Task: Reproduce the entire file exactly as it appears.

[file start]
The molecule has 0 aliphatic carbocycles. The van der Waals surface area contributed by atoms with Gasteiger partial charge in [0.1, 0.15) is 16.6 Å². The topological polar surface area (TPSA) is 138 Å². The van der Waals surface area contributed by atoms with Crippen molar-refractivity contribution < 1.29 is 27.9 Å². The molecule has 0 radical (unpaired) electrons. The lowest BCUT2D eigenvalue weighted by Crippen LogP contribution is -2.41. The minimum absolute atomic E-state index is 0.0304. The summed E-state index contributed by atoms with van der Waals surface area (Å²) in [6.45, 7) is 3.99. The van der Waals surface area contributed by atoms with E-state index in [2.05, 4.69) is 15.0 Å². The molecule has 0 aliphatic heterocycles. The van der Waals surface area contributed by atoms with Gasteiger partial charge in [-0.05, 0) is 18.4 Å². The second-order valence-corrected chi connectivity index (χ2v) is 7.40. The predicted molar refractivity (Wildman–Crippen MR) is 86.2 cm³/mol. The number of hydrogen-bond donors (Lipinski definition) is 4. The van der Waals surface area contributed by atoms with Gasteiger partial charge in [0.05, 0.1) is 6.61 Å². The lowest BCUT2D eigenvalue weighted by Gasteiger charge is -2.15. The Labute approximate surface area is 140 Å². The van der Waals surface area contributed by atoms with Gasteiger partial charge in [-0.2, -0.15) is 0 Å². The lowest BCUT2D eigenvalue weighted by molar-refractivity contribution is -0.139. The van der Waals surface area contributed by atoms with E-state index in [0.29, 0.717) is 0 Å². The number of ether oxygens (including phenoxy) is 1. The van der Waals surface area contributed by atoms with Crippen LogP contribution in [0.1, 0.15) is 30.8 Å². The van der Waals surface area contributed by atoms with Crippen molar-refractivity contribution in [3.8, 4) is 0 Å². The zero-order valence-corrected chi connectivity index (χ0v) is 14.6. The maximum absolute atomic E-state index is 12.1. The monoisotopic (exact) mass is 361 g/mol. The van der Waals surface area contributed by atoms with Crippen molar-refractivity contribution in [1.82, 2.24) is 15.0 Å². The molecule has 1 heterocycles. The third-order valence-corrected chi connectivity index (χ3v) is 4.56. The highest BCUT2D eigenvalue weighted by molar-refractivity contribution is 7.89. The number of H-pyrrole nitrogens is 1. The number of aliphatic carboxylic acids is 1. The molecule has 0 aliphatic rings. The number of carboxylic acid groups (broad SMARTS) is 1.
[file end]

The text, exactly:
The molecule has 0 aliphatic carbocycles. The van der Waals surface area contributed by atoms with Gasteiger partial charge in [0.1, 0.15) is 16.6 Å². The topological polar surface area (TPSA) is 138 Å². The van der Waals surface area contributed by atoms with Crippen molar-refractivity contribution < 1.29 is 27.9 Å². The molecule has 0 radical (unpaired) electrons. The lowest BCUT2D eigenvalue weighted by Crippen LogP contribution is -2.41. The minimum absolute atomic E-state index is 0.0304. The summed E-state index contributed by atoms with van der Waals surface area (Å²) in [6.45, 7) is 3.99. The van der Waals surface area contributed by atoms with E-state index in [2.05, 4.69) is 15.0 Å². The molecule has 0 aliphatic heterocycles. The van der Waals surface area contributed by atoms with Gasteiger partial charge in [-0.05, 0) is 18.4 Å². The second-order valence-corrected chi connectivity index (χ2v) is 7.40. The predicted molar refractivity (Wildman–Crippen MR) is 86.2 cm³/mol. The number of hydrogen-bond donors (Lipinski definition) is 4. The van der Waals surface area contributed by atoms with Gasteiger partial charge in [0.05, 0.1) is 6.61 Å². The lowest BCUT2D eigenvalue weighted by Gasteiger charge is -2.15. The Labute approximate surface area is 140 Å². The van der Waals surface area contributed by atoms with Gasteiger partial charge in [-0.2, -0.15) is 0 Å². The lowest BCUT2D eigenvalue weighted by molar-refractivity contribution is -0.139. The van der Waals surface area contributed by atoms with E-state index in [0.29, 0.717) is 0 Å². The number of ether oxygens (including phenoxy) is 1. The van der Waals surface area contributed by atoms with Crippen LogP contribution in [0.1, 0.15) is 30.8 Å². The van der Waals surface area contributed by atoms with Crippen molar-refractivity contribution in [3.8, 4) is 0 Å². The zero-order valence-corrected chi connectivity index (χ0v) is 14.6. The maximum absolute atomic E-state index is 12.1. The monoisotopic (exact) mass is 361 g/mol. The van der Waals surface area contributed by atoms with Crippen molar-refractivity contribution in [1.82, 2.24) is 15.0 Å². The molecule has 1 heterocycles. The third-order valence-corrected chi connectivity index (χ3v) is 4.56. The highest BCUT2D eigenvalue weighted by molar-refractivity contribution is 7.89. The number of H-pyrrole nitrogens is 1. The number of aliphatic carboxylic acids is 1. The molecule has 0 aliphatic rings. The number of carboxylic acid groups (broad SMARTS) is 1.